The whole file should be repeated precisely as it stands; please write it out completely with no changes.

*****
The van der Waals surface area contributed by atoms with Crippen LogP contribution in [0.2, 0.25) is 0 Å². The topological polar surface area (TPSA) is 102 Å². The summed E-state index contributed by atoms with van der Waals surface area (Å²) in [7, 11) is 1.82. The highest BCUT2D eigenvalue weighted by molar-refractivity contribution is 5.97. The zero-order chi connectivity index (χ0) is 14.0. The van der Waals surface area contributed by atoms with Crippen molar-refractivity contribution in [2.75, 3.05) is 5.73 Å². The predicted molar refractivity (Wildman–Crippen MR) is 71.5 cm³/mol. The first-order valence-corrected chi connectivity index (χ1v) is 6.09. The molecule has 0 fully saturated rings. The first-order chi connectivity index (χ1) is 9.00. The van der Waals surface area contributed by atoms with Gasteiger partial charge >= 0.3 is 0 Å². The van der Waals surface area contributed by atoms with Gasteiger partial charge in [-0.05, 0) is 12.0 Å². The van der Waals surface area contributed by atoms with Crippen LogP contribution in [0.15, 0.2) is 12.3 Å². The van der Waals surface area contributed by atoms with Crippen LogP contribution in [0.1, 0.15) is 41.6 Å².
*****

The van der Waals surface area contributed by atoms with Crippen LogP contribution in [0.2, 0.25) is 0 Å². The topological polar surface area (TPSA) is 102 Å². The summed E-state index contributed by atoms with van der Waals surface area (Å²) in [7, 11) is 1.82. The highest BCUT2D eigenvalue weighted by molar-refractivity contribution is 5.97. The zero-order chi connectivity index (χ0) is 14.0. The van der Waals surface area contributed by atoms with Crippen molar-refractivity contribution in [2.75, 3.05) is 5.73 Å². The predicted molar refractivity (Wildman–Crippen MR) is 71.5 cm³/mol. The first-order valence-corrected chi connectivity index (χ1v) is 6.09. The molecule has 0 fully saturated rings. The first-order chi connectivity index (χ1) is 9.00. The van der Waals surface area contributed by atoms with Gasteiger partial charge >= 0.3 is 0 Å². The van der Waals surface area contributed by atoms with Gasteiger partial charge in [-0.05, 0) is 12.0 Å². The van der Waals surface area contributed by atoms with Crippen LogP contribution in [0.15, 0.2) is 12.3 Å². The van der Waals surface area contributed by atoms with Crippen LogP contribution in [0.1, 0.15) is 41.6 Å².